• Being a college student myself, I’m not really at a point in my life where I need to fire someone from a work stand point. But I applied this post to the many relationships you gain during your college years. Sometimes you just have to “fire” people from your lives because they are toxic to your happiness and health. I’ve gone through this a few times during my four years in college and since I am a very non-confrontational person, it is definitely not an easy task. But once it is all said and done, I am so much better off and happier then I ever was when I was surrounded by that negative energy.

  • Chris Yeh, thank you so much, this template you gave us, can be used for anything that one has to go through, whether it be personal or business. If you treat people with respect and consideration and most of all empathy, you cant go wrong. Especially if you come from a place of sincerity, they will see it and be very understanding, know this was not an easy decision for you or the company to take. I liked your part about notes, but I wonder if it would not be better to give them a print out and let them go over it. I have found it saves confusion and time during a difficult and challenging time like this. Also, I have found they mentally shut down when they hear the word letting you go or fired! Thanks Again…

  • Thank you Chris! This was a very interesting article to read. I am currently a college student about to graduate this spring. This article does not apply to my life right now, but one day it will. The five steps you explained are very personal and the nicest way you could go about firing someone. When being put in a position like the one you explained I will use these five steps. It is, as you explained, very important to keep a relationship that can add up in value. I really liked the step when you explained exchanging contact information. One question I have is would you only follow these steps when laying someone off? or would you follow these steps for firing someone who was unable to do the job incorrectly and the need to let them go?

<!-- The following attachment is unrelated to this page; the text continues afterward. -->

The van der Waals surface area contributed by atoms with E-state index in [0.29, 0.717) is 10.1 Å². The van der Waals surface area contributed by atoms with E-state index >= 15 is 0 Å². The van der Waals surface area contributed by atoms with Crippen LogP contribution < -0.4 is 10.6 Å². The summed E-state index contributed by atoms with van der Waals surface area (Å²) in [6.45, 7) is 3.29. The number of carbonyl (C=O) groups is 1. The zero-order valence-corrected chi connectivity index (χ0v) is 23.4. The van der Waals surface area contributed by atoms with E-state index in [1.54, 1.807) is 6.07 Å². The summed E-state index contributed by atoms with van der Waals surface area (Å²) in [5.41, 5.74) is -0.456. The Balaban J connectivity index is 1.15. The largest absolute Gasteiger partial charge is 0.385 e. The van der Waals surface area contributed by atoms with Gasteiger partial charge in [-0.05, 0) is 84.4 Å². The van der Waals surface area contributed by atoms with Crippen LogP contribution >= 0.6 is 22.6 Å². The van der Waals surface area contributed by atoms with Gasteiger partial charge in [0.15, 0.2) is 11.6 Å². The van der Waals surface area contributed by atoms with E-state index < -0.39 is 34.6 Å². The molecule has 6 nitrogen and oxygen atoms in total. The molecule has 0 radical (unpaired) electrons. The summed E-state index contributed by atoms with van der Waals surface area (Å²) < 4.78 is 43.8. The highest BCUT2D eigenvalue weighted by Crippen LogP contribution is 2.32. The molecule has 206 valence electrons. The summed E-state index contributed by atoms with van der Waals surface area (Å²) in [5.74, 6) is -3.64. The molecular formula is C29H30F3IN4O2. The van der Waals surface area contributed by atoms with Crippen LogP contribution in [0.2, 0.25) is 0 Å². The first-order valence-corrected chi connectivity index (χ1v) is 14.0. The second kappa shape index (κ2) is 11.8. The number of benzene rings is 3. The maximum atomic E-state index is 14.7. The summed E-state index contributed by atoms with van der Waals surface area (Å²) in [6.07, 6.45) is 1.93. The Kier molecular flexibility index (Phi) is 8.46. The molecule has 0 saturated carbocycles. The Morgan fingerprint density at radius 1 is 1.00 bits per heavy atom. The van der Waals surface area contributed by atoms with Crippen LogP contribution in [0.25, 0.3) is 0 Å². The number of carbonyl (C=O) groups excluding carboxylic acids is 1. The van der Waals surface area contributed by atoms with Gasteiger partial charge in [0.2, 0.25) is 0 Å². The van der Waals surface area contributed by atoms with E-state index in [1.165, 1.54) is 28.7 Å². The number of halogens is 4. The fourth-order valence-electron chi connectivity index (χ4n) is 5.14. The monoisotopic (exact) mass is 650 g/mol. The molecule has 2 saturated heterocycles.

• Firing people is not going to come easy to me if I ever have to do it. In my life plan I hope to follow I will not have to deal with it, but if my path every crosses it, these guidelines are perfect. I love that they are not sympathetic, nor are they inconsiderate of the person on the other end. People must understand that empathy is the best tool you can have and respect is key! Overall, this article is more than appreciated! Great stepping stool for those who need it now, or may need it in the future.

  • Wow this article was very interesting. I feel firing people is always a hard tasks. I think the 5 steps that you mentioned can really make this situation alot more easier. I think my favorite part of the article is the fact that you mentioned meet face to face. I think this is important because it can give a person more of an idea as to why they are being fired. You can also add a certain tone to the process which might lessen the offense of the person. My question for you is when is enough considered enough? What factors determine if a person deserves a second chance?

  • Firing an employee is never easy. A few people have been fired from the place i work. It took a long time to fire both of them and i think that this article could be something very helpful to the leaders who are in charge of firing their employees. The third point made in this article talked about getting right to the point because you’re already nervous about firing them that you need to just get it over with. This is a problem i see with a few bosses at work and i think it is something that could be improved. Thanks for the helpful article.

  • I’ve never been in a position to fire someone, but I can’t imagine it being easy, and it’s probably much harder for the person being fired in most cases. These steps are very well written, and I wish they were followed when I was laid off. I think the most important one is having the manager meeting you face to face. When I was laid off, my manager made one of my fellow employees do it, and it felt like a slap in the face knowing that he felt it wasn’t important enough to make time to do it himself. Explaining what happened is also very important. In my case, the company was losing money, and they had to let people go, so it relieved me to know that because it felt less personal.

  • At my stage in my career Ive never had the opportunity to fire someone and I think no one ever really wants to be but we all know its inevitable before you do. Its a hard thing to do and a difficult one to plan out and how you want to come across doing it.

  • I have never really understood why it is so hard for a business owner or manager to fire someone. I have told my manager and owner of the company I work at to fire some of the employees due to constant problems. It always takes forever for employees to get let go from the business and I could never wrap my head around it. I think this article has really good tips on how to fire someone, you should always meet face to face and get straight to the point so you do not waste anymore time. Meeting face to face is out of respect, I have seen several of my coworkers slowly get their hours cut until they take it upon themselves to leave. It was the businesses way of slowly pushing them out of the door without having to actually fire them. I think meeting face to face allows for the employer to let them know what they did wrong and ways they can improve for future employment jobs. I would highly recommend this article for business owners and managers.